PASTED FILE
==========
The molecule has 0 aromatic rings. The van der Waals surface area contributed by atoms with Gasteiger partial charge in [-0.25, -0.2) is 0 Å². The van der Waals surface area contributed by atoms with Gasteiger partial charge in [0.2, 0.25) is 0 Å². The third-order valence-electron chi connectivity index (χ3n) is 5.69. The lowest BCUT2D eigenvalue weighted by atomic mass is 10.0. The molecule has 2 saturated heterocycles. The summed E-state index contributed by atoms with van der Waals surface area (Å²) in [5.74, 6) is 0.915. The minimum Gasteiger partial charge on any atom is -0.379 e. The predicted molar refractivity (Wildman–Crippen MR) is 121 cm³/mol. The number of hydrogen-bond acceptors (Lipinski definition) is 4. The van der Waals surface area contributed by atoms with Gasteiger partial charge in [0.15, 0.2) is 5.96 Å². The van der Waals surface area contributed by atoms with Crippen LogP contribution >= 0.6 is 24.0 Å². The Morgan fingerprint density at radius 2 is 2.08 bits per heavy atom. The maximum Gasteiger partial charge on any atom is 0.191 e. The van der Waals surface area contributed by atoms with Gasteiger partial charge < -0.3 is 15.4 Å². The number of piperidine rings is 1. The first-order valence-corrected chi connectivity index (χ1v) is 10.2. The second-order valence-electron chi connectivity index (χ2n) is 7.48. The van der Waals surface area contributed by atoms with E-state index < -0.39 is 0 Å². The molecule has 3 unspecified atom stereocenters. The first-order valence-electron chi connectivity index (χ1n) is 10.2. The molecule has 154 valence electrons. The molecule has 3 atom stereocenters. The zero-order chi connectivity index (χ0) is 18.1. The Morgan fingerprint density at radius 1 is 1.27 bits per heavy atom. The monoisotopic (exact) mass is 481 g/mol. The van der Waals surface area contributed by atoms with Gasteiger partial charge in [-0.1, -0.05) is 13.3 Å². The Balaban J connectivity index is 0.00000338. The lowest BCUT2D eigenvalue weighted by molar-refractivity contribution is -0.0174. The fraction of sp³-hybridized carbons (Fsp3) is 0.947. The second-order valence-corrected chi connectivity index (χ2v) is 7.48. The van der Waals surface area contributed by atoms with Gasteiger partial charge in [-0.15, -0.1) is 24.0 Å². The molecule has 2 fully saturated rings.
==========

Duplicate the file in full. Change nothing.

The molecule has 0 aromatic rings. The van der Waals surface area contributed by atoms with Gasteiger partial charge in [-0.25, -0.2) is 0 Å². The van der Waals surface area contributed by atoms with Gasteiger partial charge in [0.2, 0.25) is 0 Å². The third-order valence-electron chi connectivity index (χ3n) is 5.69. The lowest BCUT2D eigenvalue weighted by atomic mass is 10.0. The molecule has 2 saturated heterocycles. The summed E-state index contributed by atoms with van der Waals surface area (Å²) in [5.74, 6) is 0.915. The minimum Gasteiger partial charge on any atom is -0.379 e. The predicted molar refractivity (Wildman–Crippen MR) is 121 cm³/mol. The number of hydrogen-bond acceptors (Lipinski definition) is 4. The van der Waals surface area contributed by atoms with Gasteiger partial charge in [0.15, 0.2) is 5.96 Å². The van der Waals surface area contributed by atoms with Crippen LogP contribution >= 0.6 is 24.0 Å². The Morgan fingerprint density at radius 2 is 2.08 bits per heavy atom. The maximum Gasteiger partial charge on any atom is 0.191 e. The van der Waals surface area contributed by atoms with Gasteiger partial charge < -0.3 is 15.4 Å². The number of piperidine rings is 1. The first-order valence-corrected chi connectivity index (χ1v) is 10.2. The second-order valence-electron chi connectivity index (χ2n) is 7.48. The van der Waals surface area contributed by atoms with E-state index < -0.39 is 0 Å². The molecule has 3 unspecified atom stereocenters. The first-order valence-electron chi connectivity index (χ1n) is 10.2. The molecule has 154 valence electrons. The molecule has 3 atom stereocenters. The zero-order chi connectivity index (χ0) is 18.1. The Morgan fingerprint density at radius 1 is 1.27 bits per heavy atom. The monoisotopic (exact) mass is 481 g/mol. The van der Waals surface area contributed by atoms with Gasteiger partial charge in [-0.1, -0.05) is 13.3 Å². The Balaban J connectivity index is 0.00000338. The lowest BCUT2D eigenvalue weighted by molar-refractivity contribution is -0.0174. The fraction of sp³-hybridized carbons (Fsp3) is 0.947. The second-order valence-corrected chi connectivity index (χ2v) is 7.48. The van der Waals surface area contributed by atoms with Gasteiger partial charge in [-0.15, -0.1) is 24.0 Å². The molecule has 2 fully saturated rings.